• Sharing your thoughts to help close the discovery and trust gap. “Nobody reads a blog post or listens to a podcast and says, ‘Here’s $25 million.’ That just doesn’t happen. It’s a fantasy. However, they could say, I don’t need to spend two years doing due diligence on these people. I already know who they are. I know what their philosophy is. They seem to be trustworthy. I’m comfortable having this process take three months or a month, instead of taking years.”

You can read the full transcript below, which has been edited for length and clarity:

Greg: Hello and welcome to Barron’s The Way Forward. I’m Greg Bartalos and my special guest today is Barry Ritholtz. Most listeners likely know who Barry is but for those who don’t, he’s the founder and CIO of Ritholtz Wealth Management, a New York-based RIA. He also hosts the influential, and excellent, Masters in Business podcast on Bloomberg. 

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A lawyer by training, Barry began blogging in the 1990s on Yahoo GeoCities. Today, his Big Picture blog reaches more than half a million readers per month. He also publishes the popular Ritholtz Reads newsletter. On today’s podcast he will distill all his wealth management experience and media savvy to share the key ingredients that advisors need to succeed as content creators. Welcome to the program, Barry.

Barry: Thanks so much for having me.

Greg: Before an advisor embarks on being a content creator, there are some other big questions they should answer. Is that right?

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Barry: For sure. Starting with why do you want to be a content creator? There’s this sort of misunderstanding that “I’ll start a blog and people will read it, and then they’ll send me money and we’ll have millions of dollars.” It doesn’t quite work out that way. It’s not what people think. It is not a shortcut to capturing assets. What it does is allow prospective clients to find you, to figure out who you are, and to decide if this person looks like a good fit for what I’m looking for in an advisor, which is very different from posting a blog or a YouTube video or a podcast and expecting cash to roll in. It really doesn’t work that way.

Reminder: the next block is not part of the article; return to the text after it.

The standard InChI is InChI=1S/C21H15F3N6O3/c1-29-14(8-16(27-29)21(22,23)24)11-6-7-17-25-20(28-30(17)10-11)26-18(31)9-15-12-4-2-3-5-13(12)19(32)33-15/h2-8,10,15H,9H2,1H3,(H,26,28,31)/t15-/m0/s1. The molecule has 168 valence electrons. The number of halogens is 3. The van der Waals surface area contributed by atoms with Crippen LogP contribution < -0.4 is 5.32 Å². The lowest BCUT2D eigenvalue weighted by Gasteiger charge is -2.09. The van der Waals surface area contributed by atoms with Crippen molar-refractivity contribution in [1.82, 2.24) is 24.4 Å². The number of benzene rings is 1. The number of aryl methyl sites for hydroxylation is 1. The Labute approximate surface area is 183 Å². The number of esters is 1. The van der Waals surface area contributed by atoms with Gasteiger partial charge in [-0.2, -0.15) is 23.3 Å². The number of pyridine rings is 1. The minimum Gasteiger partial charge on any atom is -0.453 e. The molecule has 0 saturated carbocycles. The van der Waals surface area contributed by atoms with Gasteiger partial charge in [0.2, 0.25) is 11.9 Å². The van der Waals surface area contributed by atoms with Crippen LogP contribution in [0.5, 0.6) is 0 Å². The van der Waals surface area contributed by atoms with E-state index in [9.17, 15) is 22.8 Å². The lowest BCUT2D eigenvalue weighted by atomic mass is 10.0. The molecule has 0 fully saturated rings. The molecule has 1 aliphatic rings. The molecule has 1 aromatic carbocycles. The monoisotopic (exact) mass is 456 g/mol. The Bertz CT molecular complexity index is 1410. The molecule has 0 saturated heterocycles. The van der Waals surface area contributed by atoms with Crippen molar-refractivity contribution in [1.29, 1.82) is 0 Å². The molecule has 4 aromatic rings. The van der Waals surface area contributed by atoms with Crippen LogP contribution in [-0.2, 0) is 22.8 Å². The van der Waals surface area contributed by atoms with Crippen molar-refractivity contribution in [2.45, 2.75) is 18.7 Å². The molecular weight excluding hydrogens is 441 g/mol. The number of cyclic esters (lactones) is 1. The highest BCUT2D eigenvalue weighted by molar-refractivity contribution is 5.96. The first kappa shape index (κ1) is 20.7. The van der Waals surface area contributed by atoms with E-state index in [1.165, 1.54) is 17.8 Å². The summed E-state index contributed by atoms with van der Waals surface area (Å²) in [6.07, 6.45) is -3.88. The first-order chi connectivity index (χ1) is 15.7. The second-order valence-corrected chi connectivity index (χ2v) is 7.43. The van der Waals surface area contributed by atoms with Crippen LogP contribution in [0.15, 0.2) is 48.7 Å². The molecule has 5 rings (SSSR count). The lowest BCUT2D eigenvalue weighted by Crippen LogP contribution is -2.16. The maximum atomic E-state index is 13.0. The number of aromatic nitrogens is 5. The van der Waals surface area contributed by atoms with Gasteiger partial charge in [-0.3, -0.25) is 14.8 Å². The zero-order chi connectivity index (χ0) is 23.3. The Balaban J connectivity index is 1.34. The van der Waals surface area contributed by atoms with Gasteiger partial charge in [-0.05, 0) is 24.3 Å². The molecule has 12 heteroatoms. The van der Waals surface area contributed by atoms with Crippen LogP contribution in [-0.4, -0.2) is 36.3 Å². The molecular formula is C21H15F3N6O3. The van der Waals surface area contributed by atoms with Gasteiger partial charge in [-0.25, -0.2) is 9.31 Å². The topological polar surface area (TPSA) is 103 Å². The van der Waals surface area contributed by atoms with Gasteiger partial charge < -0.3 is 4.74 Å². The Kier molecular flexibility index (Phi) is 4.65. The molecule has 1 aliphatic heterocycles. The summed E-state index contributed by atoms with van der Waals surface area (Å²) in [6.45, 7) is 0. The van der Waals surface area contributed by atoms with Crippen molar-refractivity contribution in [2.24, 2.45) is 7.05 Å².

Greg: You’re exposing a bit of yourself, how you think, what you value, what you don’t, and hopefully the readers will say, “I recognize myself there, and yeah, I agree with this and I agree with that.”

Barry: Or even better, “Oh my God, I’ve been going about this all wrong, and this person has shown me it’s important to not spend all my time chasing alpha. Hey, if I want to have a portion of my portfolio as a potential speculative chunk, that’s fine, but I should allow the markets to work for me as effectively and efficiently and cheaply as possible.” Every now and then we have clients who come to us and say, I’m just done chasing the dragon. You guys seem to be on top of this. The joke is it only takes a decade to become an overnight sensation.